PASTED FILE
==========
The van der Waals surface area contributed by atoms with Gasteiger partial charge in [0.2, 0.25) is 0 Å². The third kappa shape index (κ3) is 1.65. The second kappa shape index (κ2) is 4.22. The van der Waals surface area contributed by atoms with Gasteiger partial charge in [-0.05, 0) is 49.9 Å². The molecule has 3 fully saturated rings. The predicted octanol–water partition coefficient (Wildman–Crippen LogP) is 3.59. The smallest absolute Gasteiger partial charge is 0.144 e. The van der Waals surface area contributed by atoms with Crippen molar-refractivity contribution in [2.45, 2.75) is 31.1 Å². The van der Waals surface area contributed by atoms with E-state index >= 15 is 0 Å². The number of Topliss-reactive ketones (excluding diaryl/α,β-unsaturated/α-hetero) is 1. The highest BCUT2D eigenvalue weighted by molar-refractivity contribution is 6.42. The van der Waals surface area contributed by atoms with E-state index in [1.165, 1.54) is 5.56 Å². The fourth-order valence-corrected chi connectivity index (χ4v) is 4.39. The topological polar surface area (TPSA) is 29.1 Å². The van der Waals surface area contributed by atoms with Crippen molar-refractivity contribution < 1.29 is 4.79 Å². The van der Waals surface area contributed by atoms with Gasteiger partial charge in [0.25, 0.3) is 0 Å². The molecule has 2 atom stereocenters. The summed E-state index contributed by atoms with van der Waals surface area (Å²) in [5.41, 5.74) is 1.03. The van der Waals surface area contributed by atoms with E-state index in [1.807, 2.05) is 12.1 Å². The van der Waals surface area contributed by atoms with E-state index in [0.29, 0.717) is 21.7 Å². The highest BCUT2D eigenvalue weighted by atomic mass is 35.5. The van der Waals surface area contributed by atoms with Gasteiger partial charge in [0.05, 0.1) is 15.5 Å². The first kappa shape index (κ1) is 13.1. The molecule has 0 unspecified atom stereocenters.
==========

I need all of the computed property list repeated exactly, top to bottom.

The van der Waals surface area contributed by atoms with Gasteiger partial charge in [0.2, 0.25) is 0 Å². The third kappa shape index (κ3) is 1.65. The second kappa shape index (κ2) is 4.22. The van der Waals surface area contributed by atoms with Gasteiger partial charge in [-0.05, 0) is 49.9 Å². The molecule has 3 fully saturated rings. The predicted octanol–water partition coefficient (Wildman–Crippen LogP) is 3.59. The smallest absolute Gasteiger partial charge is 0.144 e. The van der Waals surface area contributed by atoms with Crippen molar-refractivity contribution in [2.45, 2.75) is 31.1 Å². The van der Waals surface area contributed by atoms with E-state index >= 15 is 0 Å². The number of Topliss-reactive ketones (excluding diaryl/α,β-unsaturated/α-hetero) is 1. The highest BCUT2D eigenvalue weighted by molar-refractivity contribution is 6.42. The van der Waals surface area contributed by atoms with E-state index in [1.165, 1.54) is 5.56 Å². The fourth-order valence-corrected chi connectivity index (χ4v) is 4.39. The topological polar surface area (TPSA) is 29.1 Å². The van der Waals surface area contributed by atoms with Crippen molar-refractivity contribution < 1.29 is 4.79 Å². The van der Waals surface area contributed by atoms with Gasteiger partial charge in [0.25, 0.3) is 0 Å². The molecule has 2 atom stereocenters. The summed E-state index contributed by atoms with van der Waals surface area (Å²) in [5.41, 5.74) is 1.03. The van der Waals surface area contributed by atoms with E-state index in [1.807, 2.05) is 12.1 Å². The van der Waals surface area contributed by atoms with E-state index in [0.29, 0.717) is 21.7 Å². The highest BCUT2D eigenvalue weighted by atomic mass is 35.5. The van der Waals surface area contributed by atoms with Gasteiger partial charge in [0.05, 0.1) is 15.5 Å². The first kappa shape index (κ1) is 13.1. The molecule has 0 unspecified atom stereocenters.